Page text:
Effective deployment of BEAD by States
July 7, 2023
Effective deployment of BEAD by States
Fabion Kauker Chief Information Officer, Hexvarium
State Broadband Offices, Counties and Cities
Ensuring a community achieves equitable broadband for all its citizens involves many parts. It starts with taking a look at the current connectivity landscape and digital use cases for constituents. An approach to this is to conduct surveys to gather tests on bandwidth quality and community views. The resulting data can be used to create a baseline, and then track and monitor progress towards a goal. Setting a GOAL - This goes beyond just BEAD There are many options of which goals to pursue, and they will impact how initial data is collected. The FCC has aimed to connect served and underserved ref, with a pure self reported speed availability from ISPs. This however misses the actual experience of connectivity by individuals. States need to set their goals to be able to challenge and make the maps reflect reality.
- Every constituent should have the option to connect to “High Speed Broadband”.
- There should be a choice of at least two providers for every constituent
- Each constituent will have access to digital services and the ability to video call
Gathering Data - Who, What, When, Where & How The process of collecting data is done on a regular basis and should not be a one off effort. Steps should be taken to make it easy for citizens to submit their experienced connectivity. Data may include speed tests, buffer bloat and/or connectivity service type options which can be gathered using a hardware or software solution. Further cities, counties and states keep track of permits. These permits show where new broadband infrastructure is being built, and they should be consolidated, tracked and audited.
- Where are the places to connect?
- What infrastructure does the state currently have: right of way, conduit, fiber, towers …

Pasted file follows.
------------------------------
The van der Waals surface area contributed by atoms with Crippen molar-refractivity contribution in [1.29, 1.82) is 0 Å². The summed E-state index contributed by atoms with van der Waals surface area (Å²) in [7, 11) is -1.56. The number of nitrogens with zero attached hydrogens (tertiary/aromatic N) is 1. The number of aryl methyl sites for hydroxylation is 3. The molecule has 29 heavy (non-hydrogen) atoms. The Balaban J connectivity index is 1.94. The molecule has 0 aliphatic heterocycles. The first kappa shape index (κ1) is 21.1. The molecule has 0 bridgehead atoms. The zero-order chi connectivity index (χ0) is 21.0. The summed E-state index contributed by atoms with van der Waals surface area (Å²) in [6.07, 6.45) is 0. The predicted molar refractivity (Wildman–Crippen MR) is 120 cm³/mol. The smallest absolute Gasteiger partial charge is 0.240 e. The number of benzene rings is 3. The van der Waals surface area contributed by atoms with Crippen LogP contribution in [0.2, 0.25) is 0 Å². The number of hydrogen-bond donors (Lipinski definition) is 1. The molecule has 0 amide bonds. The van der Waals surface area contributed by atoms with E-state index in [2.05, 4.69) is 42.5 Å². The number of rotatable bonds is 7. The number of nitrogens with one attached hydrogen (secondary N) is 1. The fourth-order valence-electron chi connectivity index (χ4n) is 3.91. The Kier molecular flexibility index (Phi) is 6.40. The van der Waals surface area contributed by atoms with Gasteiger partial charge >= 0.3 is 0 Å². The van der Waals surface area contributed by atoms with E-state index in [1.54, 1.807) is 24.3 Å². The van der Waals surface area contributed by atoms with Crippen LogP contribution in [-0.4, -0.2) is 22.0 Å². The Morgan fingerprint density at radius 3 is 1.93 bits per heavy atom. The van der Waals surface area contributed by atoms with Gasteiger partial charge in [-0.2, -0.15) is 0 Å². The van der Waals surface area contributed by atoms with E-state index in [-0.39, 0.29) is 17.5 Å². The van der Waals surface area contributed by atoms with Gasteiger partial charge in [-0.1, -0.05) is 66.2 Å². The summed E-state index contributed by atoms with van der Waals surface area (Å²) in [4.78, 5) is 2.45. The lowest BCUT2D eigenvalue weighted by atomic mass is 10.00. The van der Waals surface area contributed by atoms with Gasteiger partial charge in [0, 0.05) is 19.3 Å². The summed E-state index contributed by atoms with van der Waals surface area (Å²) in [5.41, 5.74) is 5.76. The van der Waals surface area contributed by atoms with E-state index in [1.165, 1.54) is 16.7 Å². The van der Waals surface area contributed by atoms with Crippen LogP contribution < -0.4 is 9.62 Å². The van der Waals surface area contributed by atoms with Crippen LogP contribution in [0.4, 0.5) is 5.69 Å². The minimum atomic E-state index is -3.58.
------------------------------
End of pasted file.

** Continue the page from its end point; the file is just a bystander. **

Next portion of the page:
- Can speed tests be run at the right time and measure latency + buffer bloat Storing/sharing data and models Data is only useful if it can be used by the State and its constituent. Everyone will use the data to create financial models. It is important to share these too to create a shared reality for stakeholders of the coverage potential, costs and timelines. They will provide a verifiable analysis of financials and costs which can be tracked. This will also help County and City jurisdictions test their assumptions and ensure that the funds are effectively used.
- Is there a shared published, documented schema for spatial data with examples? Think constitution locations (BSLs), fiber cable, central office locations etc.
- Does data and funding map back to the geography that is being funded?
- Can any member of the public access and view the data in a timely and accessible manner?
Lastly, all of these are not unique across each State. Perhaps there is the opportunity to create a unique set of open data standards and processes which can be shared and governed across the country. This would expedite the deployment of broadband and reduce the risk.
If you are interested in learning more about how data can be used for States, Counties and Cities please connect.
PS. If you came for the nation wide max speed test by provider ASN from MLAB you’ll find that here
Hexvarium is a broadband service provider using proprietary Data Science to accurately identify, deliver, and connect profitable networks across all geographies. Building sustainable broadband networks is a complex puzzle of continually changing factors. Yet all other designers, engineers, and operators deploy capital using static, antiquated methods and knowledge of each community. Hexvarium’s approach delivers sustainable networks, even in the most challenging circumstances. For more information, please visit hexvarium.com.